Originated in Korea, Taekwondo is a martial art of self-defence in which the competitors use both their hands and feet. In ancient times, Koreans practiced Taekwondo as a mandatory preparation for war.

With the passage of time, Taekwondo gradually became a folk sport. In 1971, it was designated as Korea’s national sport. In 1973, the 1st World Taekwondo Championship were held in Seoul and in 1980, the IOC adopted it as an official event of the Olympic Games. It has grown into an international sport with around 100 million participants globally.


A Taekwondo demonstration in Times Square, New York

Muju, Jeollabuk-do Province, where Taekwondowon was established, hosted the 2017 Muju WTF World Taekwondo Championships.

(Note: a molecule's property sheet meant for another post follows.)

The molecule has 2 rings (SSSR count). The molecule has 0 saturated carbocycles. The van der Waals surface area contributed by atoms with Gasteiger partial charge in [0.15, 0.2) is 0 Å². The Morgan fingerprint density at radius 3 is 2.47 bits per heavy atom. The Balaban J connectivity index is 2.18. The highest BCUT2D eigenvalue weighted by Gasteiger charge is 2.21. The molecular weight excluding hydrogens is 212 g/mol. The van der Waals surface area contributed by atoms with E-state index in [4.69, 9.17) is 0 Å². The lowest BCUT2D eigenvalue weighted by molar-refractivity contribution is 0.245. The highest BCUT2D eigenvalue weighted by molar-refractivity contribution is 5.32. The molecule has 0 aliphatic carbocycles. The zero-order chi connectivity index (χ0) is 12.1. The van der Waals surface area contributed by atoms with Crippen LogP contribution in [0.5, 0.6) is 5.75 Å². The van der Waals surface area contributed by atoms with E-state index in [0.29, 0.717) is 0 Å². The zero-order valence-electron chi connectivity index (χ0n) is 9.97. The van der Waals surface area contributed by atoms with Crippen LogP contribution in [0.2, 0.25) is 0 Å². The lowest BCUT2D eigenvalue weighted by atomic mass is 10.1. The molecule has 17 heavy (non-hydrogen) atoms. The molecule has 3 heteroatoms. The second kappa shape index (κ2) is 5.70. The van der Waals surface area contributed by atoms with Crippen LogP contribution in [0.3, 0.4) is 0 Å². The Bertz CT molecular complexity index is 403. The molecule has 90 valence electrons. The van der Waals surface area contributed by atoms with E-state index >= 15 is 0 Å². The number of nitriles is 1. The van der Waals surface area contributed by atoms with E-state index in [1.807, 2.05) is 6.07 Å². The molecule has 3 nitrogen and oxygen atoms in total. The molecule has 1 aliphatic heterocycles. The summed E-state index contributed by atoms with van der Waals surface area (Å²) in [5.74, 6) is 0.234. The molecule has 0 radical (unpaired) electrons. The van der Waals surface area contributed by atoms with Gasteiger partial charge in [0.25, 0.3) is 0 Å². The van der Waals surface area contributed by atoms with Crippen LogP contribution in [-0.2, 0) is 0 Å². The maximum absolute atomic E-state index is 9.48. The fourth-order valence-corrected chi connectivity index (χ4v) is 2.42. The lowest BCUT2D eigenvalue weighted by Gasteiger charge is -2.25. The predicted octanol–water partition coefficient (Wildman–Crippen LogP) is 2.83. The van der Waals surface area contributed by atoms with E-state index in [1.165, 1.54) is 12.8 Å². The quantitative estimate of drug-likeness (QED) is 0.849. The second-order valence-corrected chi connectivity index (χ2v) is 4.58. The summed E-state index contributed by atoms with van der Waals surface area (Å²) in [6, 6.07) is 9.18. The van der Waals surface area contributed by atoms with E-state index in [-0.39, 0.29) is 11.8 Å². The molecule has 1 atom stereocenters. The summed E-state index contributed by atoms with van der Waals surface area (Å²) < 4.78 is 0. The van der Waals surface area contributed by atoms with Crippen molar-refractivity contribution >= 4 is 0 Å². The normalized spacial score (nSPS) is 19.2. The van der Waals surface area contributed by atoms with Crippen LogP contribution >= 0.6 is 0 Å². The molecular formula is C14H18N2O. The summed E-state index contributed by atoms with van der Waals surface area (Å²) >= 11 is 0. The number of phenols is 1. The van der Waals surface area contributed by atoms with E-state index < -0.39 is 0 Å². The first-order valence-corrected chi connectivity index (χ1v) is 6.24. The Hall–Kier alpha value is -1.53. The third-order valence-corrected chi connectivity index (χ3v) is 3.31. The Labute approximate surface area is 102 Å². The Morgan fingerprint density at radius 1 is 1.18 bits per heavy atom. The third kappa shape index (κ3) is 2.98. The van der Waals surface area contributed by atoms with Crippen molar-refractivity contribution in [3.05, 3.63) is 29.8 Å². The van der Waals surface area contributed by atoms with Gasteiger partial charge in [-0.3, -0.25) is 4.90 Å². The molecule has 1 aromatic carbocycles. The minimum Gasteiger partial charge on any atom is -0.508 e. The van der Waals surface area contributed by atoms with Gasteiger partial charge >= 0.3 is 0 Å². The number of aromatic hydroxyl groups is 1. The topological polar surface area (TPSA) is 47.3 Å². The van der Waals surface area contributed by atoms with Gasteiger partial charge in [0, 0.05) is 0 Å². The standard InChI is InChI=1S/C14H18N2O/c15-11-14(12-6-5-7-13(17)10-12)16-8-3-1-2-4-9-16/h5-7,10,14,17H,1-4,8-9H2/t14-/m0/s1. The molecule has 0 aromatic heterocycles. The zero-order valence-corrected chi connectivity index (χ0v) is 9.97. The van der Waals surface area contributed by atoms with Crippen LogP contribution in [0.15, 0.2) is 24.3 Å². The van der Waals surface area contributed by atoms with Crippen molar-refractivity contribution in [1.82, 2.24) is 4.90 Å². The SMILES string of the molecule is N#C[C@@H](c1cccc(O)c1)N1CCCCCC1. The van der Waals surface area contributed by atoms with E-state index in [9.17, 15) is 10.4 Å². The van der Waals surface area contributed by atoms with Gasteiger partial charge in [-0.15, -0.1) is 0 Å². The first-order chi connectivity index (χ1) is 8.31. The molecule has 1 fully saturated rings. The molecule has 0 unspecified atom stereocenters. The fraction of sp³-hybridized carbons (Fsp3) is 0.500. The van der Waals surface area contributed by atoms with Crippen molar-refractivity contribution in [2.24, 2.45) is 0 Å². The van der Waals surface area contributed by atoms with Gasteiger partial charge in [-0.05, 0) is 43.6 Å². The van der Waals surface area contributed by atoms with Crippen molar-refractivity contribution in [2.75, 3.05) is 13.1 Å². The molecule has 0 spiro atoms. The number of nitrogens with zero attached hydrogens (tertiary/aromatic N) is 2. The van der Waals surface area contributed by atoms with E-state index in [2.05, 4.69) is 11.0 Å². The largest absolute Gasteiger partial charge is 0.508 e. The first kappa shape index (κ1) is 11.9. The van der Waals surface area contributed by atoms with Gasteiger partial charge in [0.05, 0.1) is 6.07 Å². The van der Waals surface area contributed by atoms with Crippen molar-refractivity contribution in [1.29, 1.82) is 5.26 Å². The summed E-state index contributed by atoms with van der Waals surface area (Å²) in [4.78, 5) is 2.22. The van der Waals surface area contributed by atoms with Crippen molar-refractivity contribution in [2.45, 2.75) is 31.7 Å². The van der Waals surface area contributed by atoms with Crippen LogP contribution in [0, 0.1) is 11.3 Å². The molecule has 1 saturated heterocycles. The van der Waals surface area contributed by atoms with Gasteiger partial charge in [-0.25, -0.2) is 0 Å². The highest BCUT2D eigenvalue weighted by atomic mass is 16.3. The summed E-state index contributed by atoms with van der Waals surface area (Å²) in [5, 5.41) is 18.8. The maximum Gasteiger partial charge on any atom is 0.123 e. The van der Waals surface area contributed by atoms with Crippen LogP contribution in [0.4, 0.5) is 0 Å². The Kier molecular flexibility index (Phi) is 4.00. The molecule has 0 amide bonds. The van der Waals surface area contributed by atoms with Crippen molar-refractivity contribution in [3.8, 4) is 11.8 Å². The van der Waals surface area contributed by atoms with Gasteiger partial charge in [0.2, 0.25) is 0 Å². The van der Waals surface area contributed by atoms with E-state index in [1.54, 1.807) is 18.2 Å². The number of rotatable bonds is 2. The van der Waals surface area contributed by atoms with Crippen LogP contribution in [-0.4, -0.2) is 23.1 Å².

Taekwondo stresses the importance of spiritual discipline and for this reason it enjoys popularity among both men and women. The South Korean government assists with the dispatching of Taekwondo masters worldwide. Active UN Peacekeeping Forces teach Taekwondo to local residents in disputed territories, where they are stationed. In many parts of the world, Taekwondo is viewed as a symbol of South Korea. As for its educational effects associated with spiritual discipline and tenacity, Taekwondo is emerging as an option for the treatment of young people suffering from addictions.